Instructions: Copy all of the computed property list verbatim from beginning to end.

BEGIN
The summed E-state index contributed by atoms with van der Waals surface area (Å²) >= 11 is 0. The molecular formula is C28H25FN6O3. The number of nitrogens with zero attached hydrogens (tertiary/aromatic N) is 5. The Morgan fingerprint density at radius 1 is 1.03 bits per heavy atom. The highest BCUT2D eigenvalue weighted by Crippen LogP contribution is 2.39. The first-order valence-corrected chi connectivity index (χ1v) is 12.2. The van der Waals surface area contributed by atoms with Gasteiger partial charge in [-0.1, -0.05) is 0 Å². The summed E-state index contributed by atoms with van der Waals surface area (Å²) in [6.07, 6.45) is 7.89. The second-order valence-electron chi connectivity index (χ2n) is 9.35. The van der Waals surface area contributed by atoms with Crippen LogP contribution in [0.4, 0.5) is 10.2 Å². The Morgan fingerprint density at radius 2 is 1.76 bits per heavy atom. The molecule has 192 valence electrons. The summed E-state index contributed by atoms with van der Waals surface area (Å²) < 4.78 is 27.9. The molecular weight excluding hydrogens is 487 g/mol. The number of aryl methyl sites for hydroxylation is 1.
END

The summed E-state index contributed by atoms with van der Waals surface area (Å²) >= 11 is 0. The molecular formula is C28H25FN6O3. The number of nitrogens with zero attached hydrogens (tertiary/aromatic N) is 5. The Morgan fingerprint density at radius 1 is 1.03 bits per heavy atom. The highest BCUT2D eigenvalue weighted by Crippen LogP contribution is 2.39. The first-order valence-corrected chi connectivity index (χ1v) is 12.2. The van der Waals surface area contributed by atoms with Gasteiger partial charge in [-0.1, -0.05) is 0 Å². The summed E-state index contributed by atoms with van der Waals surface area (Å²) in [6.07, 6.45) is 7.89. The second-order valence-electron chi connectivity index (χ2n) is 9.35. The van der Waals surface area contributed by atoms with Crippen LogP contribution in [0.4, 0.5) is 10.2 Å². The Morgan fingerprint density at radius 2 is 1.76 bits per heavy atom. The molecule has 192 valence electrons. The summed E-state index contributed by atoms with van der Waals surface area (Å²) < 4.78 is 27.9. The molecular weight excluding hydrogens is 487 g/mol. The number of aryl methyl sites for hydroxylation is 1.